They were demanding justice for clansmen killed by a rival ethnic group over a land dispute in the southern Blue Nile state.
There were similar protests on Tuesday in several cities to the east and west of the capital.
Also on Tuesday, the Health Ministry in Khartoum raised to 105 the death toll from the violence in Blue Nile, up from the 79 it reported on Monday. It said another 246 were injured.
The UN said 17,300 people were displaced as a result of the violence, which broke out on July 12 between the Berti and Hausa tribes in Blue Nile.
On Monday, the violence spread to the city of Kassala in eastern Sudan, and Wad Madani in Al Jazeera state, south of Khartoum. At least three people were killed in Kassala.
The clashes in Blue Nile prompted authorities to impose a curfew on the state’s major cities Rosiris and Damazin, and to ban gatherings there and in Kassala.
The army and police sent reinforcements to maintain order.
On Tuesday, Hausa protesters in Khartoum held up signs demanding “justice for the Blue Nile martyrs” and “no to the murder of Hausas”.
Video footage shared online showed hundreds of protesters marching near the city centre as tear gas rained on them.
There were smaller demonstrations by the Hausas in Al Showak, in Gedaref state east of Khartoum, and in El Obeid, capital of North Kordofan state in western Sudan.
“The Hausa will win,” chanted the protesters in El Obeid.
On the Red Sea in Port Sudan, the country’s main sea outlet, hundreds gathered outside local government offices calling for justice for those killed.
Deadly clashes regularly erupt in Sudan over land, livestock, access to water and grazing lands, especially in areas still reeling from the impact of decades of civil war and still awash with weapons, such as Blue Nile, Darfur and South Kordofan.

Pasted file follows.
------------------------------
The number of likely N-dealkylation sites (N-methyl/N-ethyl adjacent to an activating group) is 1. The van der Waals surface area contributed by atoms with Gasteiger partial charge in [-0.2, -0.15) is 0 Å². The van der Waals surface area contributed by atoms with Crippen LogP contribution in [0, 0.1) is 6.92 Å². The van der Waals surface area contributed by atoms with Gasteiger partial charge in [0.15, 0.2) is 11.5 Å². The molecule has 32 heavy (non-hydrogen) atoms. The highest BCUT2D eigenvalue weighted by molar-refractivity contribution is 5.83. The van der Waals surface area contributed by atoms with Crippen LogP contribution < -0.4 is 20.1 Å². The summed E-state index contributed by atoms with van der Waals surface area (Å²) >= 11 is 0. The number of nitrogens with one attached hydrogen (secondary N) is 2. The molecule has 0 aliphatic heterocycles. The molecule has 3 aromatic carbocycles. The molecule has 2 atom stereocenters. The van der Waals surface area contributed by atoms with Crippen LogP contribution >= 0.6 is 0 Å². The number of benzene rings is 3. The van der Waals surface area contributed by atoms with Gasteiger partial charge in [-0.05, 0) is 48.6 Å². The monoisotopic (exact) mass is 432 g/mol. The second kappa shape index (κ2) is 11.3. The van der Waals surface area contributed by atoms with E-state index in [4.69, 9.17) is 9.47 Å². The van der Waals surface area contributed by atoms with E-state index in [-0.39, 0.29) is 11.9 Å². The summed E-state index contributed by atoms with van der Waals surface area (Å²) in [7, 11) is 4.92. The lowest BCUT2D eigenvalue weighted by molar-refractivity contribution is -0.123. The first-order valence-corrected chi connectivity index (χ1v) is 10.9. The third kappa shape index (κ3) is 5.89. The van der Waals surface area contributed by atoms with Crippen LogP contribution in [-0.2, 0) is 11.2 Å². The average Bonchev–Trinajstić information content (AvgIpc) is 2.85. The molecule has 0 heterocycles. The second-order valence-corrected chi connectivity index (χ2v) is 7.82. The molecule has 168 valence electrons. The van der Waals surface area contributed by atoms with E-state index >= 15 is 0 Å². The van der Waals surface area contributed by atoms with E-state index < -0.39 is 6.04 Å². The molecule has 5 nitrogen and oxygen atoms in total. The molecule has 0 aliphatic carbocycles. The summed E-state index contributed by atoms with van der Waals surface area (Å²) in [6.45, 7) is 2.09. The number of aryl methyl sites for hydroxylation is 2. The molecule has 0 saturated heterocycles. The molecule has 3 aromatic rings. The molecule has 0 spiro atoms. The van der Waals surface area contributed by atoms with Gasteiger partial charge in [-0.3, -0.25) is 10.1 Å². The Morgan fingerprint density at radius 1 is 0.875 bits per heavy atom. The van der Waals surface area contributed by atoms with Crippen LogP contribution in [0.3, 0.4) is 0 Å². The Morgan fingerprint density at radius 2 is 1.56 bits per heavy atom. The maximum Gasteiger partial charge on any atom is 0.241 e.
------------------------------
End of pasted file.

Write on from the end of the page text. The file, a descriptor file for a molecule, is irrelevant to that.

Experts and pro-democracy activists say a military takeover, led by army chief Gen Abdel Fattah Al Burhan last October has created a security vacuum that allowed a resurgence in ethnic violence in Sudan’s outlying areas.
Guerrillas in Blue Nile battled government forces during the rule of ousted ruler Omar Al Bashir, as part of the 1983 to 2005 civil war in the south. They took up arms against the government again in 2011.
Al Bashir was ousted by his generals amid mass protests against his rule in 2019.
In 2020, a civilian-military power-sharing government reached a peace deal with key rebel groups, including from Blue Nile, as well as the war-ravaged Darfur region.
Pro-democracy activists have accused Sudan's military and ex-rebel leaders who signed that peace deal of exacerbating ethnic tensions for political gain, claims the ruling generals reject.
The Hausas are one of Africa’s largest ethnic groups, with tens of millions living in several countries.
There are three million Hausas in Sudan, most of whom are Muslims who speak their own native language, in addition to Arabic.
They mostly live off agriculture in Darfur, Al Jazeera state in central Sudan and in the eastern states of Kassala, Gedaref, Sennar and Blue Nile.
Democratic transition derailed
Sudan has since the military takeover been embroiled in a political crisis, with its democratic transition in tatters and its economy devastated by high energy prices, food shortages and the suspension by the West of billions of dollars of aid and debt forgiveness.
The country has also been steadily slipping back into the pariah status it suffered for most of the 29 years Al Bashir was in power.
The West has repeatedly protested against the killing of unarmed anti-military protesters at the hands of security forces since the October 25 coup.
At least 114 protesters have been killed and about 6,000 injured since the takeover.